Abstract: In this talk, Carolina Sá Carvalho (University of Toronto) draws on research from her book, “Traces of the Unseen: Photography, Violence, and Modernization in Early Twentieth-Century Latin America” (2023), to address the circulation of photographs as evidence of the destructive processes of modernization in the peripheries of extractive capitalism. The talk explores historically specific strategies used by journalists, humanitarians, anthropologists, and artists to frame, caption, crop, overwrite, and circulate photographic traces of destruction to teach increasingly connected urban publics how to interpret them within a large context of modernization. Combining formal analysis of individual photographs with their inclusion in larger multimedia assemblages, Carolina Sá Carvalho examines the formation of different pedagogies of the gaze that put photographs into the service of geopolitically specific projects of modernity. What emerges is a consideration of photography as a technology through which modern aspirations, moral inclinations, imagined futures, and lost pasts were represented, critiqued, and mourned.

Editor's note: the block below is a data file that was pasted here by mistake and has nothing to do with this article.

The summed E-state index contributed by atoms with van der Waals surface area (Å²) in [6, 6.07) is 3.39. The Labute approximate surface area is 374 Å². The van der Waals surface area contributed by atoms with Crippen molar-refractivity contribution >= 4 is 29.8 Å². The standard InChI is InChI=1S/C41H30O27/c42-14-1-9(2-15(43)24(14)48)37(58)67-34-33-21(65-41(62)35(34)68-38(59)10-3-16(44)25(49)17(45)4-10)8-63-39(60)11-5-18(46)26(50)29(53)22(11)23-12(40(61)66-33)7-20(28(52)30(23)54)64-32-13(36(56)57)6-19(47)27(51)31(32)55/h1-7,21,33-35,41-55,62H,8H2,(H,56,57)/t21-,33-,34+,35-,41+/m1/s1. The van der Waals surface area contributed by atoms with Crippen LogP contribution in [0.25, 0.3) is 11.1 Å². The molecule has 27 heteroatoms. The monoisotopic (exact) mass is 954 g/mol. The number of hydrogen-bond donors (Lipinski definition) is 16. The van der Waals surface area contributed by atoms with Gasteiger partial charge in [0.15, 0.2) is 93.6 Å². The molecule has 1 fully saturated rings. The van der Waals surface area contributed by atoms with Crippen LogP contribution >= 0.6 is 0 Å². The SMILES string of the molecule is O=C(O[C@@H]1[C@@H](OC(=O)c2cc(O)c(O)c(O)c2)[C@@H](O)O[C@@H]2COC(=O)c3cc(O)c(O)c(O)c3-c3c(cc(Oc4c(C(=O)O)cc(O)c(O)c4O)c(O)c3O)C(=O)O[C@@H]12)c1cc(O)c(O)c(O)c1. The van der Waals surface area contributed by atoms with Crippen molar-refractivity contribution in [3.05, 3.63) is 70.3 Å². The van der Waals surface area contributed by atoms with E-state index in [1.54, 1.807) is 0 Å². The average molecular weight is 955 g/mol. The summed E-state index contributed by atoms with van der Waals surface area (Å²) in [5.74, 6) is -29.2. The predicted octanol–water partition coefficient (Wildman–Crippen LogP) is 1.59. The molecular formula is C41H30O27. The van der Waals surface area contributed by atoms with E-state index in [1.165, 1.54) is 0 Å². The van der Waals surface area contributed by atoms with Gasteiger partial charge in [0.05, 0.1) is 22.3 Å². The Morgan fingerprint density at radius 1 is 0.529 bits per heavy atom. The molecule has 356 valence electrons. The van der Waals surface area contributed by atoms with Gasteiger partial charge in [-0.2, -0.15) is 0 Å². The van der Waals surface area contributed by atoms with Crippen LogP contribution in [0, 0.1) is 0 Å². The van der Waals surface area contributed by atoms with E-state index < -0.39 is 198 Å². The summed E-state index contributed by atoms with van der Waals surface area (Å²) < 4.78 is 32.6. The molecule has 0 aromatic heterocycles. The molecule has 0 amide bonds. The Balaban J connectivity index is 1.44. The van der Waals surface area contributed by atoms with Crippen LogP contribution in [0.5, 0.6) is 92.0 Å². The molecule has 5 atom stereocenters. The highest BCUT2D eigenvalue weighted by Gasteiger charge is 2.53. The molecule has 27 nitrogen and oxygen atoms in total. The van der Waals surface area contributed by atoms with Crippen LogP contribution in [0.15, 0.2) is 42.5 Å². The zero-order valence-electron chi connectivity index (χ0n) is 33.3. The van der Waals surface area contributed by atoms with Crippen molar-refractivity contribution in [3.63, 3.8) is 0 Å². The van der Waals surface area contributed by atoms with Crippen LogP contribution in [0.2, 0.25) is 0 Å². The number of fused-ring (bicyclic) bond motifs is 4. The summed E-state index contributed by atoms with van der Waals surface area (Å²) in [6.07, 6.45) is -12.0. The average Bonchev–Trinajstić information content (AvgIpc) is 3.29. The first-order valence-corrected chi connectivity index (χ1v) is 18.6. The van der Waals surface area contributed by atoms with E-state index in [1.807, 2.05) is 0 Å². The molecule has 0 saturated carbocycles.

About Dr. Carvalho: Carolina Sá Carvalho’s research focus is on Latin American literature and visual culture with emphasis on 19th- and 20th-century Brazil, imperialism, photography, media theory, and environmental humanities. Her essays and articles examine a range of topics, including realist aesthetics, humanitarianism, infrastructure, and the relationships between print and visual cultures. In broad terms, her book-length projects have focused on aesthetic and political responses to the violent transformations unleashed by the expansion of extractive capitalism in the region. She is the author of Traces of the Unseen Photography, Violence, and Modernization in Early Twentieth-Century Latin America(Northwestern University Press, 2023).